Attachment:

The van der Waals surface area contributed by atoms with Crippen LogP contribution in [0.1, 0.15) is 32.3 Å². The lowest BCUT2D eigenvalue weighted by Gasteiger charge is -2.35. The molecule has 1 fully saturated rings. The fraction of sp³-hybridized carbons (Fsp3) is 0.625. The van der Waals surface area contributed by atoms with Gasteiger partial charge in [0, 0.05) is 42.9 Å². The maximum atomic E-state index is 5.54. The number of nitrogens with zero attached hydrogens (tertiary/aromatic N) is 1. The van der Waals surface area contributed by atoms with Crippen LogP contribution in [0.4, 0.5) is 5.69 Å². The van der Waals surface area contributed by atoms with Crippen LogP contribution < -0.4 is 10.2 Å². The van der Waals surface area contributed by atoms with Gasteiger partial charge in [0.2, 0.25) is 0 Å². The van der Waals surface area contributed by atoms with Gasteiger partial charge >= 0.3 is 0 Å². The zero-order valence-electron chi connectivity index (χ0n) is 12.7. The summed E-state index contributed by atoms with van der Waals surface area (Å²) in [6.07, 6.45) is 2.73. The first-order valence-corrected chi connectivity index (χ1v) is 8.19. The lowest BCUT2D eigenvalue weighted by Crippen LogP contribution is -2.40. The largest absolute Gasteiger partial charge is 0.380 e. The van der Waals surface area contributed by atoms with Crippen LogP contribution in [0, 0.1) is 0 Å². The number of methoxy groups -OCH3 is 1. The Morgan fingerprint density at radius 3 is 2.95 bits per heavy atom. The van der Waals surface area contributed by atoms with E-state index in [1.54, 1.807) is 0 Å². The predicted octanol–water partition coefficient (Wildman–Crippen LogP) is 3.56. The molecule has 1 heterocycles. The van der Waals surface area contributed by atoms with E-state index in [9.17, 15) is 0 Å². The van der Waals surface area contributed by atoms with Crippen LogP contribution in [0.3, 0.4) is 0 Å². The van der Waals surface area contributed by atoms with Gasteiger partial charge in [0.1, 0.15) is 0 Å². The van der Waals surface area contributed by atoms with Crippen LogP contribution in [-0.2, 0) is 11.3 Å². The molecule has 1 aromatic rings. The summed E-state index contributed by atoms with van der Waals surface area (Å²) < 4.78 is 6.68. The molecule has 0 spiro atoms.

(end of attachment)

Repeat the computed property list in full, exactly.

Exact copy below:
The van der Waals surface area contributed by atoms with Crippen LogP contribution in [0.1, 0.15) is 32.3 Å². The lowest BCUT2D eigenvalue weighted by Gasteiger charge is -2.35. The molecule has 1 fully saturated rings. The fraction of sp³-hybridized carbons (Fsp3) is 0.625. The van der Waals surface area contributed by atoms with Gasteiger partial charge in [0, 0.05) is 42.9 Å². The maximum atomic E-state index is 5.54. The number of nitrogens with zero attached hydrogens (tertiary/aromatic N) is 1. The van der Waals surface area contributed by atoms with Crippen LogP contribution in [0.4, 0.5) is 5.69 Å². The van der Waals surface area contributed by atoms with Crippen LogP contribution < -0.4 is 10.2 Å². The van der Waals surface area contributed by atoms with Gasteiger partial charge in [0.2, 0.25) is 0 Å². The van der Waals surface area contributed by atoms with Gasteiger partial charge >= 0.3 is 0 Å². The zero-order valence-electron chi connectivity index (χ0n) is 12.7. The summed E-state index contributed by atoms with van der Waals surface area (Å²) in [6.07, 6.45) is 2.73. The first-order valence-corrected chi connectivity index (χ1v) is 8.19. The lowest BCUT2D eigenvalue weighted by Crippen LogP contribution is -2.40. The largest absolute Gasteiger partial charge is 0.380 e. The van der Waals surface area contributed by atoms with Crippen LogP contribution in [0, 0.1) is 0 Å². The number of methoxy groups -OCH3 is 1. The Morgan fingerprint density at radius 3 is 2.95 bits per heavy atom. The van der Waals surface area contributed by atoms with E-state index in [1.54, 1.807) is 0 Å². The predicted octanol–water partition coefficient (Wildman–Crippen LogP) is 3.56. The molecule has 1 heterocycles. The van der Waals surface area contributed by atoms with E-state index in [9.17, 15) is 0 Å². The van der Waals surface area contributed by atoms with Crippen LogP contribution in [0.3, 0.4) is 0 Å². The van der Waals surface area contributed by atoms with Gasteiger partial charge in [0.1, 0.15) is 0 Å². The van der Waals surface area contributed by atoms with Crippen LogP contribution in [-0.2, 0) is 11.3 Å². The molecule has 1 aromatic rings. The summed E-state index contributed by atoms with van der Waals surface area (Å²) < 4.78 is 6.68. The molecule has 0 spiro atoms.